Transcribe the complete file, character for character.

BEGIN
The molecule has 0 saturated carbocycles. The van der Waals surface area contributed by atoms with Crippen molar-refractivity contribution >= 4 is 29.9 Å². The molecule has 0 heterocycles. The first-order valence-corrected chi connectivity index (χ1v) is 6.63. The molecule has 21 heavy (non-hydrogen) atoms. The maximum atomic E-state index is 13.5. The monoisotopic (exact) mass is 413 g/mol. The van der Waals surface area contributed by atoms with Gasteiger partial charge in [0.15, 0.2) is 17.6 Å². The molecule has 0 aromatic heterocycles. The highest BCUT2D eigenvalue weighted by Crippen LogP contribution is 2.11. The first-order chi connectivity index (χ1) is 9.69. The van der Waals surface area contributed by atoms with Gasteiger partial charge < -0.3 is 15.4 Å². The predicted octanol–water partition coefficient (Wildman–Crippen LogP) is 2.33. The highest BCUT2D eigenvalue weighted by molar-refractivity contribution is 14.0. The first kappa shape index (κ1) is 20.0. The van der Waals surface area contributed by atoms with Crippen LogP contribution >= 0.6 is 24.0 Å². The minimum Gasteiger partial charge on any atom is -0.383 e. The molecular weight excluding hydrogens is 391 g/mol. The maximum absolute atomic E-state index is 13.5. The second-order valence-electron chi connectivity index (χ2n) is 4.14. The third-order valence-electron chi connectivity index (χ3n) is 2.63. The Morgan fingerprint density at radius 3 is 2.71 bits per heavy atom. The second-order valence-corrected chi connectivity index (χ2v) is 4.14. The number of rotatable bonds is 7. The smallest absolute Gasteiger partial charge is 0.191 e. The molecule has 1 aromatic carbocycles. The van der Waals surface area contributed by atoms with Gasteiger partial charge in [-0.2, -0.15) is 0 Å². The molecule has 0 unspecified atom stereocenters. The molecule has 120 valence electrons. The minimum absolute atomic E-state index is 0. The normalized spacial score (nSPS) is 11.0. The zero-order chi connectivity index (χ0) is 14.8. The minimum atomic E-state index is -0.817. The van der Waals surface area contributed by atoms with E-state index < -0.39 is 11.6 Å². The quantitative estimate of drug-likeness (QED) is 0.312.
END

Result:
The molecule has 0 saturated carbocycles. The van der Waals surface area contributed by atoms with Crippen molar-refractivity contribution >= 4 is 29.9 Å². The molecule has 0 heterocycles. The first-order valence-corrected chi connectivity index (χ1v) is 6.63. The molecule has 21 heavy (non-hydrogen) atoms. The maximum atomic E-state index is 13.5. The monoisotopic (exact) mass is 413 g/mol. The van der Waals surface area contributed by atoms with Gasteiger partial charge in [0.15, 0.2) is 17.6 Å². The molecule has 0 aromatic heterocycles. The highest BCUT2D eigenvalue weighted by Crippen LogP contribution is 2.11. The first-order chi connectivity index (χ1) is 9.69. The van der Waals surface area contributed by atoms with Gasteiger partial charge < -0.3 is 15.4 Å². The predicted octanol–water partition coefficient (Wildman–Crippen LogP) is 2.33. The highest BCUT2D eigenvalue weighted by molar-refractivity contribution is 14.0. The first kappa shape index (κ1) is 20.0. The van der Waals surface area contributed by atoms with Crippen LogP contribution >= 0.6 is 24.0 Å². The minimum Gasteiger partial charge on any atom is -0.383 e. The molecular weight excluding hydrogens is 391 g/mol. The maximum absolute atomic E-state index is 13.5. The second-order valence-electron chi connectivity index (χ2n) is 4.14. The third-order valence-electron chi connectivity index (χ3n) is 2.63. The Morgan fingerprint density at radius 3 is 2.71 bits per heavy atom. The second-order valence-corrected chi connectivity index (χ2v) is 4.14. The number of rotatable bonds is 7. The smallest absolute Gasteiger partial charge is 0.191 e. The molecule has 1 aromatic carbocycles. The van der Waals surface area contributed by atoms with Gasteiger partial charge in [-0.2, -0.15) is 0 Å². The molecule has 0 unspecified atom stereocenters. The molecule has 120 valence electrons. The minimum absolute atomic E-state index is 0. The normalized spacial score (nSPS) is 11.0. The zero-order chi connectivity index (χ0) is 14.8. The minimum atomic E-state index is -0.817. The van der Waals surface area contributed by atoms with E-state index < -0.39 is 11.6 Å². The quantitative estimate of drug-likeness (QED) is 0.312.